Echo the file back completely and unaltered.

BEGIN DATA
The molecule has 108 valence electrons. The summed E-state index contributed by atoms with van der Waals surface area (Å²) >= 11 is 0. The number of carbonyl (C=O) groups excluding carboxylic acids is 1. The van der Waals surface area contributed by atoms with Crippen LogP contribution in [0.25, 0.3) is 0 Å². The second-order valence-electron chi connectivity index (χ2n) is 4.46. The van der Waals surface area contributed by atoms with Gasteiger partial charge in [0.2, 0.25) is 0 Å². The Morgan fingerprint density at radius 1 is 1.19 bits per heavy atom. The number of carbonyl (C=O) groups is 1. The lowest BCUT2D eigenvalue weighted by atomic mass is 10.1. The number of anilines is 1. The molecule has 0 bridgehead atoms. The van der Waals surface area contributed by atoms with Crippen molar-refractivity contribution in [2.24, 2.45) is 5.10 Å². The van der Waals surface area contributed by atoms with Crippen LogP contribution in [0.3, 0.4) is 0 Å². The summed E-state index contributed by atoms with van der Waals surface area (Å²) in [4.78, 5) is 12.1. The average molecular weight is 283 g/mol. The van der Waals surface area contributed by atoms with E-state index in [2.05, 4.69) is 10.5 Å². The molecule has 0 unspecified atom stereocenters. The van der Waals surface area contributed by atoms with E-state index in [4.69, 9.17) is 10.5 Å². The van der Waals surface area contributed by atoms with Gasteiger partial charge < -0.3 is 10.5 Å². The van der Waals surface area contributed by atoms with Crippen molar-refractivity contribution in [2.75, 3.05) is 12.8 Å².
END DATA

The molecule has 108 valence electrons. The summed E-state index contributed by atoms with van der Waals surface area (Å²) >= 11 is 0. The number of carbonyl (C=O) groups excluding carboxylic acids is 1. The van der Waals surface area contributed by atoms with Crippen LogP contribution in [0.25, 0.3) is 0 Å². The second-order valence-electron chi connectivity index (χ2n) is 4.46. The van der Waals surface area contributed by atoms with Gasteiger partial charge in [0.2, 0.25) is 0 Å². The Morgan fingerprint density at radius 1 is 1.19 bits per heavy atom. The number of carbonyl (C=O) groups is 1. The lowest BCUT2D eigenvalue weighted by atomic mass is 10.1. The number of anilines is 1. The molecule has 0 bridgehead atoms. The van der Waals surface area contributed by atoms with Crippen molar-refractivity contribution in [2.24, 2.45) is 5.10 Å². The van der Waals surface area contributed by atoms with Crippen LogP contribution in [0.3, 0.4) is 0 Å². The summed E-state index contributed by atoms with van der Waals surface area (Å²) in [4.78, 5) is 12.1. The average molecular weight is 283 g/mol. The van der Waals surface area contributed by atoms with E-state index in [2.05, 4.69) is 10.5 Å². The molecule has 0 unspecified atom stereocenters. The van der Waals surface area contributed by atoms with E-state index in [4.69, 9.17) is 10.5 Å². The van der Waals surface area contributed by atoms with Gasteiger partial charge < -0.3 is 10.5 Å². The van der Waals surface area contributed by atoms with Crippen molar-refractivity contribution in [2.75, 3.05) is 12.8 Å².